The holidays are here, and we’re guessing you will spend at least some time today rushing around in search of a last-minute gift for someone special in your life. But, we have to ask: what about you? Have you taken time to care for yourself? We’re guessing the answer is, “No, I don’t have the time,” but that’s a big mistake. Especially if you are living with diabetes.

In this country, over 30 people have diabetes. And statistics suggest that over 7 million people aren’t even aware they have this disease. That’s where major problems can arise. If your diabetes isn’t in control, you run the risk of damaging your internal organs and limbs. In many cases, uncontrolled diabetes leads to limb loss—in fact, many diabetics end up losing their feet to this disease. That’s why we want you to take time out this busy holiday season and give yourself the gift of proper diabetic foot. Establishing a good home foot-care routine should move to the top spot on your to-do list. Here’s why.

Why Does Diabetes Hurt My Feet? Foot ulcers like this are one of the top reasons diabetics end up in the hospital

If you have diabetes, it means your body is unable to make or properly use insulin. Insulin is a hormone that your pancreas makes. Its job is to allow your body to turn the sugar from the carbohydrates you eat into energy. So, when you don’t make insulin, or can’t process it properly, your body has a hard time maintaining or controlling your blood sugar levels. Because your blood circulates throughout your entire body, this disease can cause many other complications, including heart disease, stroke, blindness, kidney failure and lower limb amputations. And, while some of these complications are less common, foot infections and ulcers are the top reason diabetics in this country get hospitalized.

Of course, infections aren’t the only foot problem diabetics may face. While ulcers (open wounds that are hard to heal are the most common diabetes-related foot problem, diabetics may also be dealing with neuropathy (pain, tingling or numbness in the feet) due to nerve damage. Of course, the diabetic nerve damage associated with neuropathy could mean that you might have already developed a limb-threatening ulcer and not even know about it! Which takes you right back on the path to hospitalization and amputation.  

Those are scary facts to consider, but here’s the good news: most diabetic foot infections can be easily prevented! In fact, becomes infected regular care from your podiatrist, plus some smart at-home interventions, can reduce diabetic amputation rates by up to 80 percent, according to the American Podiatric Medical Association. So, keep reading for our top tips on preventative diabetic foot care! It’s the best gift you could give your feet—and your overall health—this holiday season.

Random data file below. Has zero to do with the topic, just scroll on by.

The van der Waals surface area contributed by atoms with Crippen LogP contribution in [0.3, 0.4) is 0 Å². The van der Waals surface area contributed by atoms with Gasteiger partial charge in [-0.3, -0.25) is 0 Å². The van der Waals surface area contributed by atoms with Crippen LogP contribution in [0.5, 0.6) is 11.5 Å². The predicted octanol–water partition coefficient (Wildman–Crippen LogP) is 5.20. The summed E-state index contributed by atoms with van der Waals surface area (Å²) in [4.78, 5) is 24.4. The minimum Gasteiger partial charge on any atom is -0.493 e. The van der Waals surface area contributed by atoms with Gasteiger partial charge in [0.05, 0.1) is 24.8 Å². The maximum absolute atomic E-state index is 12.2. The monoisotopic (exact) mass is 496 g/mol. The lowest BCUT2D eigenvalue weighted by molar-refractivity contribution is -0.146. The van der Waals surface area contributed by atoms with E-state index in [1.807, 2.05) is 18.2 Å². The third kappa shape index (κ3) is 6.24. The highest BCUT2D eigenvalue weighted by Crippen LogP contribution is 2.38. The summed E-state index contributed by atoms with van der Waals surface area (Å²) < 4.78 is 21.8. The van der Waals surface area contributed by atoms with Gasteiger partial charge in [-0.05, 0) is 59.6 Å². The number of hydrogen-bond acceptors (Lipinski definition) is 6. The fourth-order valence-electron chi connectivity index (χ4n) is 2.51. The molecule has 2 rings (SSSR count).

10 Easy Steps to Protecting Diabetic Feet

  1. Maintain your diabetic blood sugar levels. Staying in control of your diabetes is the first—and best—way to protect your feet from complications. As soon as you are diagnosed, set up your diabetic care team: it should include your primary care physician, endocrinologist, podiatrist, ophthalmologist and dentist.  
  2. Inspect your feet daily, checking every spot (including soles, heel and in between toes) for any signs of problems, including irritation, redness, cracked or dry skin. You should also check for changes in skin color, blisters, or any sign, like blood or fluid, that you’ve sustained a cut or other injury. If you can’t see every spot on your foot, use a mirror or ask a friend or loved one for some help.
  3. Never go barefoot. Make sure you protect your feet with proper footwear, even when you’re home and relaxing. You should also ensure that your socks and shoes all fit properly and are comfortable, to avoid rubbing or irritation that could turn into problems down the road.  Look for thick, soft socks, without seams, and get measured and fitted every time you buy new shoes. Your foot size and shape can change over time.
  4. Make the right cut. When trimming your toenails, go straight across. And never, ever, EVER, cut your cuticles. If you suspect that you’re Always wear socks when you're living with diabetes! Going barefoot is just dangerous with this diseasedeveloping an in-grown toenail, get in to see your podiatrist right away.
  5. Don’t self-treat. While people without diabetes can take advantage of over-the-counter foot remedies, diabetics should never try to treat calluses, corns or warts at home. You could end up burning your skin and causing irreversible damage. Just go see your podiatrist instead.
  6. Get more exercise. Even something as simple as walking can help you boost your circulation and maintain a healthy weight. Just select proper athletic footwear and clear any new fitness routine with your diabetic care team.
  7. Eat better. Be careful about your food intake. Plan your weekly diabetic menus and keep a food journal to help you stay on track.
  8. Live for props. Try keeping your feet elevated when you sit.
  9. Embrace the rule of 5. All through your day, start wiggling your toes and moving your feet and ankles up and down. Aim for at least five, five-minute sessions each and every day. But more is even better.
  10. Stay vigilant. Visit your podiatrist at least twice a year to avoid foot complications. But get into the office sooner if you notice any problems or irritations.



Jordana White
Jordana Rothstein White
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